It is always a thrill for me to attend the annual California State University at Northridge’s Center on Disabilities’ Technology & Persons with Disabilities Conference. This year’s 23rd annual conference was another winner. The more than 130 exhibitors’ various assistive technology products showed their empowering opportunities to the attendees. The scores and scores of sessions mostly focused on improving communications between the technology being demonstrated and the end-user.
Some of the sessions centered on: Evaluation of a Learning Technology for People with Vision Loss; Writing Accessible Accessibility Tools; Wired for Business: Refreshable Braille in an Employment Setting; Captioning Solutions for Handheld Media and Mobile Devices: Accessible OnLine Learning: A Hands on Lab Experience Using the Universal eLearner; Mathematics and Dyslexia: A Possible Software Solution; Audio/Touch Arithmetic for Children; and DAISY Track: The Most Widely Access Reading Technology in History.
How valuable were these sessions to the attendees?
A parent of two children with disabilities told me, “I am learning so much that I do not know where start. This conference is wonderful.” He has a nine-year-old blind daughter and a 12-year-old son with autism.
An adult with both and intellectual and visual disability said to me, “I learn more and more ways to utilize technology to deal with my dual disabilities every time I come here.”
While people found the sessions of enormous value, the assistive technologies were a treasure.
“I have been here all day. I have seen a treasure of products that can help many students with disabilities,” Kerstin Scott told me.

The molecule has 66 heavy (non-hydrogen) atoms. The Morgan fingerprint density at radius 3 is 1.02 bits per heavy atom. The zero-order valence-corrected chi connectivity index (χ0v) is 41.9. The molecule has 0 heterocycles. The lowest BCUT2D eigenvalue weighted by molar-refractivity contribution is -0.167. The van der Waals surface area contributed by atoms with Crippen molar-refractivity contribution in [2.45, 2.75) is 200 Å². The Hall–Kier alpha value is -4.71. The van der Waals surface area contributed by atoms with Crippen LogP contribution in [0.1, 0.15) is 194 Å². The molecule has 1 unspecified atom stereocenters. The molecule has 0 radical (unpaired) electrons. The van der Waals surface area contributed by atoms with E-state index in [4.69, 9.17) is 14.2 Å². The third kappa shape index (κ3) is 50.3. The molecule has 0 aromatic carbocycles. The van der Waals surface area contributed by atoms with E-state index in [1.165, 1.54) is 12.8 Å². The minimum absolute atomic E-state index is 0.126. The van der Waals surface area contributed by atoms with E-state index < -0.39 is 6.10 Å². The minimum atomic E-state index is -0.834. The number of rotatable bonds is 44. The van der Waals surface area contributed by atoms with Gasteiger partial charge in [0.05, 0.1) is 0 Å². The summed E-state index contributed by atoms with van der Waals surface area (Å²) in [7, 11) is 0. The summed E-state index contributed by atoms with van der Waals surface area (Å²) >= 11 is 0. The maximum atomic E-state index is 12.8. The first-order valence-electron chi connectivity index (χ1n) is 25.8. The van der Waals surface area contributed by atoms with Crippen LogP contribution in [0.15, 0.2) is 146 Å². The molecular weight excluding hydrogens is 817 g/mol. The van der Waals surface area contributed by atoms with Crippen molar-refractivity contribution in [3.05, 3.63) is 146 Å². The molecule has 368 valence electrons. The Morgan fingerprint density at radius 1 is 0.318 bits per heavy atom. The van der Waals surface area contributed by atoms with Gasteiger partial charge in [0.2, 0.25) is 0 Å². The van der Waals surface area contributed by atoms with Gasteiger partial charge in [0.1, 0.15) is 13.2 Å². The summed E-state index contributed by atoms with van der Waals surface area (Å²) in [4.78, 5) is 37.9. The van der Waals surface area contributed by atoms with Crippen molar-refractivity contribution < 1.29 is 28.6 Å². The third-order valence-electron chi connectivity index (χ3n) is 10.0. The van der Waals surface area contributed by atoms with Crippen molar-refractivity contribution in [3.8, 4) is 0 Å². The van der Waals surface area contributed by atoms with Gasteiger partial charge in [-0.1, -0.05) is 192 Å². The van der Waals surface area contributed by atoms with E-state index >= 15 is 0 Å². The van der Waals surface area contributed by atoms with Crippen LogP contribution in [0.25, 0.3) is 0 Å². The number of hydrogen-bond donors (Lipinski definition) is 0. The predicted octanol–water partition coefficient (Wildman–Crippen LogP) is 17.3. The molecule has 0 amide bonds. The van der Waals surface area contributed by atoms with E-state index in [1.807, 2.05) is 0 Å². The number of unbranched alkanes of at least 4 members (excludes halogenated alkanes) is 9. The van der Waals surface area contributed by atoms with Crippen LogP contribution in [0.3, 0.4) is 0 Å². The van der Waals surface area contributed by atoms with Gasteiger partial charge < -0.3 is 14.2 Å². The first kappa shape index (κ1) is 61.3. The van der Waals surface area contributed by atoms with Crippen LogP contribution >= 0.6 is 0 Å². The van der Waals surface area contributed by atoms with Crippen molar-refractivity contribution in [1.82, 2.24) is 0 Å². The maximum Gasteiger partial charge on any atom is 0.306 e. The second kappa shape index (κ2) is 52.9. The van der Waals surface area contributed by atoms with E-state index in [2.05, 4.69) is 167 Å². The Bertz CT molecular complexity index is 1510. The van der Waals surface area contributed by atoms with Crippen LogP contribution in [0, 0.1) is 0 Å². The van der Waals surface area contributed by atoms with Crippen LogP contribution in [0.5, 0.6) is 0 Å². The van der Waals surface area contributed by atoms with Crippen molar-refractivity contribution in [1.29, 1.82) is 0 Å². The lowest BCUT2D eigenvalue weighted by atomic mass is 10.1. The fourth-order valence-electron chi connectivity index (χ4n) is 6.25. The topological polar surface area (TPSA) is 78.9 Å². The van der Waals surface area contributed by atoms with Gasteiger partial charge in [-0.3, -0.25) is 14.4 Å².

I followed Kerstin to half a dozen different booths. She was an inquisitor. Her rapid fire questions stunned the exhibitors. She asked, “What does this product do?” “How much does it cost?” “How many people are using it?” “Is there a discount?” “How long does training take?” Her endless questions told me she was there to learn. I watched her struggle with four bags of materials as she left the Marriott Hotel.
First time visitor and inventor Aaron Lema visited exhibits in both hotels and told me, “I am more than awed by these products that help people who are blind, speech challenged, hard of hearing and have other disabilities that I know.”
Spain’s Gorka Eizmendi was flabbergasted by the number of exhibitors and the versatility of their products. “We could never assemble this many exhibitors at a conference in Spain or throughout Europe,” he said.
Austrian Klaus Miesenberger and Frenchman Raoul Parienti agreed with Eizmendi’s comments.
One of the emerging issues that CSUN’s exhibitors, speakers and the attendees will focus on next year is the impact of assistive technology in the lives of senior citizens.
About 4,400 people registered for the conference. They were educators, government officials, medical doctors, parents of people with disabilities, end-users, occupational therapists, physical therapists, engineers, nurses, exhibitors, adults with disabilities and others.
Among the many companies with a presence at CSUN were Canon USA In., Cyrano Communicator, Microsoft Corporation, IBM Human Ability & Accessibility Center, Hewlett Packard, IBM, Fatronik, Deque Systems, Dolphin Computer Access, Enhanced Vision, Humanware, Freedom Scientific, K-NFB Reading Technology, Inc., Laureate Learning Systems, Madentec, Mayer Johnson, sComm Inc., Serotek Corp. and Zygo Industries.